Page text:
Find out about the benefits of buying an electric vehicle (EV), how to insure one, and which are the best electric car models for 2020
The 2020 Coronavirus lockdown has forced many of us to reconsider our mobility choices and costs. British drivers and families are voting with their wallets: EV car sales have surged during the pandemic.
The latest figures from the Society of Motor Manufacturers and Traders (SMMT), the body responsible for compiling new UK car sales, says the UK saw a 262% surge in pure-electric registrations in the first half of 2020.
Electric vehicle (EV) battery range has vastly improved and the government still has its £3,000 plug in car grant on the table – though it won’t be around for ever, you’re warned – to ease the buying burden.
For those lacking the courage to make the full EV leap, hybrid car sales are taking up some of the slack nicely. Some hybrid models even switch automatically to ‘EV mode’ when entering urban areas. Diesel sales for the first half of 2020, in contrast, are down more than 25% on an already poor previous year.
A few years ago, owners of electric cars might have struggled to find an affordable insurance policy. Insurers base their premiums on previous data, including claims history, for types of vehicle. But when electric car tech was new, there was less historical data to work from.
And because electric cars were an unknown quantity for many insurers, some declined to cover them. Fewer insurers meant prices were less competitive.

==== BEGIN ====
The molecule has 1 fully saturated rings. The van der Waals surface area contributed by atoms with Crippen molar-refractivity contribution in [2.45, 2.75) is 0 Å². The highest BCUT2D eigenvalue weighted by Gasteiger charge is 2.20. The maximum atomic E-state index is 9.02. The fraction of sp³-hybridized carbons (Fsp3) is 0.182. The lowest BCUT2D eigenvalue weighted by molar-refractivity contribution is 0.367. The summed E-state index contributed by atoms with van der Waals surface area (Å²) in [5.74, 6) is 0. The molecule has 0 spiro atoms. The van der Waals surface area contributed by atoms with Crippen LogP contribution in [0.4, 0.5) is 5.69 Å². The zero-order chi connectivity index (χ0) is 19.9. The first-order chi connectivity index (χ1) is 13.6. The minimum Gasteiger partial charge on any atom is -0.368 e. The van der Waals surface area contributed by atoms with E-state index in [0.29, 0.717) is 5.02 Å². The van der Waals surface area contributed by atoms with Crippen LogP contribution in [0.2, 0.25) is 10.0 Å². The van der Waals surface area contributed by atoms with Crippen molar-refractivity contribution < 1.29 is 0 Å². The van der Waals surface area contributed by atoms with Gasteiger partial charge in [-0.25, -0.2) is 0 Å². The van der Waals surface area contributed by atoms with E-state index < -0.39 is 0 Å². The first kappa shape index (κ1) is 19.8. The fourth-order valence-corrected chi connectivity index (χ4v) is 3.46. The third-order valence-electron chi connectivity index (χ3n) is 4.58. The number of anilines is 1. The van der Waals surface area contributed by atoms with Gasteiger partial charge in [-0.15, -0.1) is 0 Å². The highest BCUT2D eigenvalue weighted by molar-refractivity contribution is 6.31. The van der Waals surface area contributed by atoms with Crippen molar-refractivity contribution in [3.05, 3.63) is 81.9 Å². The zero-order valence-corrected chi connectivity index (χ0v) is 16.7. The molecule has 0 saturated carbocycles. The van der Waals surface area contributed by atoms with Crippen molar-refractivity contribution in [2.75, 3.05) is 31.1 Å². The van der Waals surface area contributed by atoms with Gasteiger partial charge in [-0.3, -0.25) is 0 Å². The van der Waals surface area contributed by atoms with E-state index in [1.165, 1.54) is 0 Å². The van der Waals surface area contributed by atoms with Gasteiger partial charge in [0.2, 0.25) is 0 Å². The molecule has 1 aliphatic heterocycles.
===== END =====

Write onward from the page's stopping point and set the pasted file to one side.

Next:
No more. Electric car insurance is now increasingly mainstream as EV sales accelerate. The fastest way to find an insurer and compare deals from several different insurers remains through a price comparison website like Uswitch.
Cost of EV car insurance will vary depending on the usual range of criteria: your age, driving history and postcode. The type of people who bought electric vehicles in the past have often were deemed more responsible, helping snip premiums in some cases.
Most electric cars are likely to be equipped with safety features and crash avoidance tech that older cars simply lack, cutting accident risk further. While electric car acceleration is often rapid, EVs often have substantially lower top speed, further lowering risk.
However, while EVs have far fewer moving parts, some components are highly expensive to repair following an accident. Also, far fewer motor technicians are qualified to work on EVs compared to conventionally powered cars. In some cases that means higher staff pricing and costs – for the moment, at least.
But although you might find that insurance is more expensive for an electric car than its standard equivalent model, the cost over the time you own it could be offset by the savings you make on fuel and tax.
Although you may not save hugely on insurance, there are many financial benefits of buying an electric car. It’s important to consider any savings over the lifetime of the car (or for the time you will own it). Think long-term overall cost, not just the cost to buy.
Firstly, you’ll save on the purchase price of a new electric car thanks to the government’s Plug-in Car Grant which covers 30% of the cost of a new electric car up to £3,000, depending on model (be aware that most list prices take this grant into account however).
For the moment, all UK-registered electric cars are exempt from paying VED (road tax). Until 5 April 2020 you paid VED on an EV if it cost more than £40,000. No more – no electric car pays VED. But one of the idiosyncrasies of the system means you still have to apply for road tax each year before not paying it.
Realistically the government can’t afford to sustain this VED freebie as EVs get more commonplace and fuel duty receipts fall. As cars get more connected, one revenue raiser possibility is road pricing, so watch this space.